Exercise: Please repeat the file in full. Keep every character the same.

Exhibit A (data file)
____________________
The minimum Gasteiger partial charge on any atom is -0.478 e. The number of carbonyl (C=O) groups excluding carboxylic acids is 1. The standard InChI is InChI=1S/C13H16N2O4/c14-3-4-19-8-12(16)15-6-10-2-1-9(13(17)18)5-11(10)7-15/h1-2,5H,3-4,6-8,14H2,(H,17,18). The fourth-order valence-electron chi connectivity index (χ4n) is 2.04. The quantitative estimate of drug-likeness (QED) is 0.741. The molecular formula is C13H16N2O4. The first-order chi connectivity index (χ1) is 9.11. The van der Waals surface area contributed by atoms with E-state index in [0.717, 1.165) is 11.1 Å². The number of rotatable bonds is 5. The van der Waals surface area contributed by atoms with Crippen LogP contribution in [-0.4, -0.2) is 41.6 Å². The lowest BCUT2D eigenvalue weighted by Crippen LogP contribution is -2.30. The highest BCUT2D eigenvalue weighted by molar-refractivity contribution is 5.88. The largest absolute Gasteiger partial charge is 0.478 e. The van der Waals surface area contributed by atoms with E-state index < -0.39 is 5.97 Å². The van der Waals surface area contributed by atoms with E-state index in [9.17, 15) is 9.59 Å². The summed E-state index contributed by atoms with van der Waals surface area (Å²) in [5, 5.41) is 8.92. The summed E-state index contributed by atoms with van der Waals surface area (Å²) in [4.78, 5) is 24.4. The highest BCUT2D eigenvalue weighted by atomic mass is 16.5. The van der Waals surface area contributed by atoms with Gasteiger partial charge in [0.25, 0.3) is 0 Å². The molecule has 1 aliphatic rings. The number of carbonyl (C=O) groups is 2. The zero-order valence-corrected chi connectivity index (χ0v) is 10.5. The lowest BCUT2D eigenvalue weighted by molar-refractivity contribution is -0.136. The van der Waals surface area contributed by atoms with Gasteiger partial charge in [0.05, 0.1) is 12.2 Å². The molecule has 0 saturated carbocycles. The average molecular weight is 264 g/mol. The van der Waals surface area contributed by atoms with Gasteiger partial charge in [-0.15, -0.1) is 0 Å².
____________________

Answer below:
The minimum Gasteiger partial charge on any atom is -0.478 e. The number of carbonyl (C=O) groups excluding carboxylic acids is 1. The standard InChI is InChI=1S/C13H16N2O4/c14-3-4-19-8-12(16)15-6-10-2-1-9(13(17)18)5-11(10)7-15/h1-2,5H,3-4,6-8,14H2,(H,17,18). The fourth-order valence-electron chi connectivity index (χ4n) is 2.04. The quantitative estimate of drug-likeness (QED) is 0.741. The molecular formula is C13H16N2O4. The first-order chi connectivity index (χ1) is 9.11. The van der Waals surface area contributed by atoms with E-state index in [0.717, 1.165) is 11.1 Å². The number of rotatable bonds is 5. The van der Waals surface area contributed by atoms with Crippen LogP contribution in [-0.4, -0.2) is 41.6 Å². The lowest BCUT2D eigenvalue weighted by Crippen LogP contribution is -2.30. The highest BCUT2D eigenvalue weighted by molar-refractivity contribution is 5.88. The largest absolute Gasteiger partial charge is 0.478 e. The van der Waals surface area contributed by atoms with E-state index < -0.39 is 5.97 Å². The van der Waals surface area contributed by atoms with E-state index in [9.17, 15) is 9.59 Å². The summed E-state index contributed by atoms with van der Waals surface area (Å²) in [5, 5.41) is 8.92. The summed E-state index contributed by atoms with van der Waals surface area (Å²) in [4.78, 5) is 24.4. The highest BCUT2D eigenvalue weighted by atomic mass is 16.5. The van der Waals surface area contributed by atoms with Gasteiger partial charge in [0.25, 0.3) is 0 Å². The molecule has 1 aliphatic rings. The number of carbonyl (C=O) groups is 2. The zero-order valence-corrected chi connectivity index (χ0v) is 10.5. The lowest BCUT2D eigenvalue weighted by molar-refractivity contribution is -0.136. The van der Waals surface area contributed by atoms with Gasteiger partial charge in [0.05, 0.1) is 12.2 Å². The molecule has 0 saturated carbocycles. The average molecular weight is 264 g/mol. The van der Waals surface area contributed by atoms with Gasteiger partial charge in [-0.15, -0.1) is 0 Å².